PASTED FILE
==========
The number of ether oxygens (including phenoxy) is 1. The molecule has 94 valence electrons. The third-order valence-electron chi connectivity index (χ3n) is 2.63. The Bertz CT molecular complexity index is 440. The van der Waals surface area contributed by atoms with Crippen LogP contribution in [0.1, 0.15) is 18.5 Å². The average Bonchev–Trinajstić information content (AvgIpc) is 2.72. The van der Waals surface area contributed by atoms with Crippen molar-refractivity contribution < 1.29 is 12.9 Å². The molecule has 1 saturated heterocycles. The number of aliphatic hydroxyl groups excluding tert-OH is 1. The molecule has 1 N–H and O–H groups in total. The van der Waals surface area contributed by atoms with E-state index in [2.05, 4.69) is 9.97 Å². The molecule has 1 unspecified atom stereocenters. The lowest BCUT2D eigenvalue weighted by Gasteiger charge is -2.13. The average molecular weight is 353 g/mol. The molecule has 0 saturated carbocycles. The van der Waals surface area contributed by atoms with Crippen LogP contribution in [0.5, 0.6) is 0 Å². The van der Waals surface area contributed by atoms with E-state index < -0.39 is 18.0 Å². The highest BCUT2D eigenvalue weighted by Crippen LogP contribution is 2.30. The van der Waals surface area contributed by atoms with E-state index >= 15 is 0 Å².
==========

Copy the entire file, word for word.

The number of ether oxygens (including phenoxy) is 1. The molecule has 94 valence electrons. The third-order valence-electron chi connectivity index (χ3n) is 2.63. The Bertz CT molecular complexity index is 440. The van der Waals surface area contributed by atoms with Crippen LogP contribution in [0.1, 0.15) is 18.5 Å². The average Bonchev–Trinajstić information content (AvgIpc) is 2.72. The van der Waals surface area contributed by atoms with Crippen molar-refractivity contribution < 1.29 is 12.9 Å². The molecule has 1 saturated heterocycles. The number of aliphatic hydroxyl groups excluding tert-OH is 1. The molecule has 1 N–H and O–H groups in total. The van der Waals surface area contributed by atoms with E-state index in [2.05, 4.69) is 9.97 Å². The molecule has 1 unspecified atom stereocenters. The lowest BCUT2D eigenvalue weighted by Gasteiger charge is -2.13. The average molecular weight is 353 g/mol. The molecule has 0 saturated carbocycles. The van der Waals surface area contributed by atoms with Crippen LogP contribution in [0.5, 0.6) is 0 Å². The van der Waals surface area contributed by atoms with E-state index < -0.39 is 18.0 Å². The highest BCUT2D eigenvalue weighted by Crippen LogP contribution is 2.30. The van der Waals surface area contributed by atoms with E-state index >= 15 is 0 Å².